My first morning sharing the journey with Eric and his bicycle—day 4 on the road—I decided to ride Smokey for the first time.
Sure the half-wild pony had caused havoc the prior evening breaking a tap and inundating the RV park with water, but it just felt like it was time.
“Get your camera ready Eric, we may have a rodeo in a few seconds,” I announced before I jumped into the saddle.
Tensely, my pony trotted around a few minutes while I turned him left and right. When he seemed to be a little calmer I asked Clara to pass me Mac’s lead rope. This is what worried me the most.
“What is he going to do when he feels that lead hit his ass,” I thought to myself while Clara walked the big horse over.
I grabbed the white lead rope with my right hand, took a tight grip of the leather reins with my left, and squeezed my legs. Again Smokey took off at a trot and Mac followed behind. I walked around the lawn for a few seconds before I announced, “it’s time.”
Without looking back, I aimed Smokey for the RV park’s main entrance and we were off.
While studying Google maps the previous night, Eric and I saw that there was a shortcut we could take south by following a power line. It cut a path down a forest of spruce trees that ran as straight as an arrow. Since Eric’s bike was designed for off roading we decided this would be the best route to follow.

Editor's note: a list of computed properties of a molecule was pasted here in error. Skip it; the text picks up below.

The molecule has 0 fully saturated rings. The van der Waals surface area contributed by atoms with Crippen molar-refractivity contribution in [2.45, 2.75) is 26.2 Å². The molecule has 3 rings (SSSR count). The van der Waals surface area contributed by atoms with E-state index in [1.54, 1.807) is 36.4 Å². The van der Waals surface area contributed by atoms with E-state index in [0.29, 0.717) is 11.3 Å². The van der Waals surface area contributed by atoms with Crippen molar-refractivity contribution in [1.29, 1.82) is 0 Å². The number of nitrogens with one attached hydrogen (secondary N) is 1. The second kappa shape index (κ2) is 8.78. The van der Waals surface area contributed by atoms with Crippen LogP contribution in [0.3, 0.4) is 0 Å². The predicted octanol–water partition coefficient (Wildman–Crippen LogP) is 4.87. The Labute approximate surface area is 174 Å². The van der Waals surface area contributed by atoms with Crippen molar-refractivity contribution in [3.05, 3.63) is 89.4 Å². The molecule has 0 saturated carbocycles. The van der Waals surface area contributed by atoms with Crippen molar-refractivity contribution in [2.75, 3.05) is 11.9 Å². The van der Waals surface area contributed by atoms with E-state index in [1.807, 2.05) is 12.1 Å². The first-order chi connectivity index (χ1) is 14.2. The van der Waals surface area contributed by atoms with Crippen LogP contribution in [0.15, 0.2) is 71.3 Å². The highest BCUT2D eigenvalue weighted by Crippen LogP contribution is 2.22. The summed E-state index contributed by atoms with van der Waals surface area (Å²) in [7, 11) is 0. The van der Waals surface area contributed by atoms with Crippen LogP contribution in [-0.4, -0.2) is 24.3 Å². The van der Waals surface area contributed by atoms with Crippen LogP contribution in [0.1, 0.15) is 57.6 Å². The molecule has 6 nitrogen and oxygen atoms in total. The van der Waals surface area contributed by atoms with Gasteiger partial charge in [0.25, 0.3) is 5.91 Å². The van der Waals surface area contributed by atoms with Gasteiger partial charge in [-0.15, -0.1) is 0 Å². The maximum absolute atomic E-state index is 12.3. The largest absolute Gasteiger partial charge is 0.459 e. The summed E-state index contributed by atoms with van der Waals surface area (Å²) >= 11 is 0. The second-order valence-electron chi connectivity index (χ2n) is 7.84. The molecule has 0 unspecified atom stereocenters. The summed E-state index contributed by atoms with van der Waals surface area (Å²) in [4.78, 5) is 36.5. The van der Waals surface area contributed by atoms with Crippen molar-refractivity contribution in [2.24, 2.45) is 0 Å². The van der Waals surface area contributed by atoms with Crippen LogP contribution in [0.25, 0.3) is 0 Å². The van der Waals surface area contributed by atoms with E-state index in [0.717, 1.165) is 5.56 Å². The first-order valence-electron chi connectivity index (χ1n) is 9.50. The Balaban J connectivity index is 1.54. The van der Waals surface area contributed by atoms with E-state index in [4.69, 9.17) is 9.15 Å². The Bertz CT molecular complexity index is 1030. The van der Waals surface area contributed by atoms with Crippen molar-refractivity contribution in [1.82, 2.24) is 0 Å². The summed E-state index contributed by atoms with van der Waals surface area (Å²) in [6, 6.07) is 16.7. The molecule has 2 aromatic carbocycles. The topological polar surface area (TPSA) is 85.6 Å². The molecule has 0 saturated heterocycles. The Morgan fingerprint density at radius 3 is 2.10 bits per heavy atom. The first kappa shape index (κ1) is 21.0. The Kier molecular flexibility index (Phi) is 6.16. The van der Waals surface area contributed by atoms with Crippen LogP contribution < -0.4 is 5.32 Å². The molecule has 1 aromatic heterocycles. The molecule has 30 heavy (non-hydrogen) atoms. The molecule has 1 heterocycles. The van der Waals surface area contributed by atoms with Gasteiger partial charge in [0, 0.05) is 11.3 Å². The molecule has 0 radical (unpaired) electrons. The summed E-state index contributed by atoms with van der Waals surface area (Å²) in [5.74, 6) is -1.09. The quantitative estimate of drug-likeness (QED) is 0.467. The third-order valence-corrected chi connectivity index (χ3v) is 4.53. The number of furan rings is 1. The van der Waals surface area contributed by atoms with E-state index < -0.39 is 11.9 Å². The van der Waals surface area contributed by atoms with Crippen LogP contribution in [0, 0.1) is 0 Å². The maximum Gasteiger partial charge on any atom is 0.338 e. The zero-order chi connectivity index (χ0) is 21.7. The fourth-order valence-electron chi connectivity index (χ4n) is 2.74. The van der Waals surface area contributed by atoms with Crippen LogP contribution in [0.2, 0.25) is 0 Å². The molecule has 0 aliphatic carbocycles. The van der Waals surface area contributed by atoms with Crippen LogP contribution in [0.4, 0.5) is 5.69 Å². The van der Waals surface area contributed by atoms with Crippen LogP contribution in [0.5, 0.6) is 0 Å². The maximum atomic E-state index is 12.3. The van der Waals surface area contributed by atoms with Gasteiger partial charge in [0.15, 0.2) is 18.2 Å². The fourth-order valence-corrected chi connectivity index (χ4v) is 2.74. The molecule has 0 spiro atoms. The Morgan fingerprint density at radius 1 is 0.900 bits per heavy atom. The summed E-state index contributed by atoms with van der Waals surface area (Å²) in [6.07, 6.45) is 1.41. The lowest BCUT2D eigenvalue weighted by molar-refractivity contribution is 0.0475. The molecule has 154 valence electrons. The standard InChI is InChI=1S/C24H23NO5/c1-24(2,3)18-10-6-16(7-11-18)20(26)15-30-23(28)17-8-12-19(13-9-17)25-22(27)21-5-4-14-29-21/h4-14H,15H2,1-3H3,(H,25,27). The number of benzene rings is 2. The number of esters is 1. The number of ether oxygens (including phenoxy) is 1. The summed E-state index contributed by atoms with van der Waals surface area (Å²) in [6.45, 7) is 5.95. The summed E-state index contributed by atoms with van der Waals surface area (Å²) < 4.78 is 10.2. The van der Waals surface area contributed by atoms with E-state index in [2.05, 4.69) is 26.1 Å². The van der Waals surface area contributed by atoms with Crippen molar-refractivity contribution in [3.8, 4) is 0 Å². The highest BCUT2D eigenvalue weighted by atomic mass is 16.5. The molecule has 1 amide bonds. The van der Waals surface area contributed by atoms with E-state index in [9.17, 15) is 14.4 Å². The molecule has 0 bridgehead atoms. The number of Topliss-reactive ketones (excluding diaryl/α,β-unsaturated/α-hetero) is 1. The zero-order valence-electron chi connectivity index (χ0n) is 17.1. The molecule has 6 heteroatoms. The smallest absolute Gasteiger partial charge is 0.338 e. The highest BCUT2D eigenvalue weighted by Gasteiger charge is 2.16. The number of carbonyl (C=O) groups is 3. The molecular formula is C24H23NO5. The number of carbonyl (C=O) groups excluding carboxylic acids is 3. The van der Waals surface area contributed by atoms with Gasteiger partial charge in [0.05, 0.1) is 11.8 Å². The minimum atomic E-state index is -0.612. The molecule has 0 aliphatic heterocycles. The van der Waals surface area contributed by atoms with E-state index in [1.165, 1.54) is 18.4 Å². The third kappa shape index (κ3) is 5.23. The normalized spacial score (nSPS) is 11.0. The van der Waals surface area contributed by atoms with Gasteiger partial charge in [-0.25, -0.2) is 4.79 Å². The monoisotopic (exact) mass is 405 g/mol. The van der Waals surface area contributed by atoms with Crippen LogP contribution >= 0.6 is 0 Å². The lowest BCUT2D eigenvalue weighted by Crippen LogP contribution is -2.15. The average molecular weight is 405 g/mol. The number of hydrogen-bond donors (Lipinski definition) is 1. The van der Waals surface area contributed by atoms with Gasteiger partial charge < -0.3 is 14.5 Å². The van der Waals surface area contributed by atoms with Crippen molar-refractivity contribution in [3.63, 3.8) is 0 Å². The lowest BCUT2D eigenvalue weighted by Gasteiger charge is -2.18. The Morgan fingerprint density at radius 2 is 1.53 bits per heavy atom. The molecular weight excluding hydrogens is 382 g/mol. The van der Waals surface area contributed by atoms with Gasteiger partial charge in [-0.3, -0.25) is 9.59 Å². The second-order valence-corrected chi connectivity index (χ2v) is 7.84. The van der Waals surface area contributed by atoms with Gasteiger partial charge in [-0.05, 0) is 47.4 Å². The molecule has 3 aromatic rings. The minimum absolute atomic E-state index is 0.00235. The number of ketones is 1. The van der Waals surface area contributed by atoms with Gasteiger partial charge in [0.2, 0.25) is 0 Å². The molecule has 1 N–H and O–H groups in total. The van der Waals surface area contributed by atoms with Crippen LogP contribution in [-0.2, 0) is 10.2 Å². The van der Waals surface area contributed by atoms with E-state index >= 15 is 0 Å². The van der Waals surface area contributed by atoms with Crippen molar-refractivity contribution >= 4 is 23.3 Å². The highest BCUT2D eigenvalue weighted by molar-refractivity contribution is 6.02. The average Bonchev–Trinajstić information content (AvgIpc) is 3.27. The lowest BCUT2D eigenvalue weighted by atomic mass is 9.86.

Boy were we wrong.
The trail took us up and down these giant hills all morning as we climbed up a small mountain. We traversed through tall grass and large trees that had fallen over as the mosquitoes tried to suck pints of blood from our tired bodies.
“It keeps going up brother, we’re screwed,” I said to Eric after he finished pushing his bicycle up yet another hill.
“Holy… these mosquitos are driving me crazy,” he said swatting back and forth with his hands.
When we finally got to the end of the trail, where it met the Alaska Highway again, we faced yet another problem. We had to get off this mountain down an extremely steep face.
“Can the horses make it down,” Eric asked as we analyzed the problem at hand.
“Oh yeah, these are mustangs brother, plus there is no way I’m riding 10 kms back to where we started,” I said before we began fighting our way down.
I walked, falling over and over again next to Mac and let Smokey do his own maneuvering down the steep mountain. We slowly snaked our way down, zigzagging from one side to the other.
“Shit just ripped my legs apart,” Eric yelled after one of his many falls.
Finally at the bottom, after about 30 minutes, we let the ponies graze while we looked up in awe—both of us sweaty, itchy, and tired.
“Welcome to Journey America,” I said to Eric making us both laugh out loud.
Smokey did great for his first day! Climbing that mountain, far away from the car traffic on the highway, was a huge help. Eric’s bike, “Old Wise Grey Horse,” also helped give the inexperienced mustang some confidence. Both Mac and Smokey believed Eric was also riding a horse and would follow him over bridges and any other obstacles that scared them.
“Just follow old wise grey horse boys… no need to fear,” Eric joked while Mac and Smokey followed the photographer over a small bridge they had refused to cross seconds earlier.